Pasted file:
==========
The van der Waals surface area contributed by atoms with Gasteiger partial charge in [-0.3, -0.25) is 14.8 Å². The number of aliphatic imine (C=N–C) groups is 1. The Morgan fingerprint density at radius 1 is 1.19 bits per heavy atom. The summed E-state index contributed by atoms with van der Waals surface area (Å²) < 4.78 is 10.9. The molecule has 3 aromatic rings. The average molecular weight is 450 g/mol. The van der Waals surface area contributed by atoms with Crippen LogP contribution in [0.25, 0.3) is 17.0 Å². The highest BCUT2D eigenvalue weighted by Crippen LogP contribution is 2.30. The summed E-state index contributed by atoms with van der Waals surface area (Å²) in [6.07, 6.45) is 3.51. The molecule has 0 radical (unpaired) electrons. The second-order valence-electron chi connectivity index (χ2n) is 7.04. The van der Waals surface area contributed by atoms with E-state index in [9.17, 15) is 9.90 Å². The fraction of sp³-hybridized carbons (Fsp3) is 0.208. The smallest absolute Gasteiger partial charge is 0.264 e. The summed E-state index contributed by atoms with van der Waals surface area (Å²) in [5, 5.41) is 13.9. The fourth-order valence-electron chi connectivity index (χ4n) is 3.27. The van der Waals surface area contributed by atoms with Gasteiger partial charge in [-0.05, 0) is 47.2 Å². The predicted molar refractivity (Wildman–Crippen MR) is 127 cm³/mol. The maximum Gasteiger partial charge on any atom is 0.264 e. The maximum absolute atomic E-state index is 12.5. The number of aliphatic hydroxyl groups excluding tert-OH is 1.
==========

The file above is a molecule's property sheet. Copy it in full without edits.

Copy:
The van der Waals surface area contributed by atoms with Gasteiger partial charge in [-0.3, -0.25) is 14.8 Å². The number of aliphatic imine (C=N–C) groups is 1. The Morgan fingerprint density at radius 1 is 1.19 bits per heavy atom. The summed E-state index contributed by atoms with van der Waals surface area (Å²) < 4.78 is 10.9. The molecule has 3 aromatic rings. The average molecular weight is 450 g/mol. The van der Waals surface area contributed by atoms with Crippen LogP contribution in [0.25, 0.3) is 17.0 Å². The highest BCUT2D eigenvalue weighted by Crippen LogP contribution is 2.30. The summed E-state index contributed by atoms with van der Waals surface area (Å²) in [6.07, 6.45) is 3.51. The molecule has 0 radical (unpaired) electrons. The second-order valence-electron chi connectivity index (χ2n) is 7.04. The van der Waals surface area contributed by atoms with E-state index in [9.17, 15) is 9.90 Å². The fraction of sp³-hybridized carbons (Fsp3) is 0.208. The smallest absolute Gasteiger partial charge is 0.264 e. The summed E-state index contributed by atoms with van der Waals surface area (Å²) in [5, 5.41) is 13.9. The fourth-order valence-electron chi connectivity index (χ4n) is 3.27. The van der Waals surface area contributed by atoms with Gasteiger partial charge in [-0.05, 0) is 47.2 Å². The predicted molar refractivity (Wildman–Crippen MR) is 127 cm³/mol. The maximum Gasteiger partial charge on any atom is 0.264 e. The maximum absolute atomic E-state index is 12.5. The number of aliphatic hydroxyl groups excluding tert-OH is 1.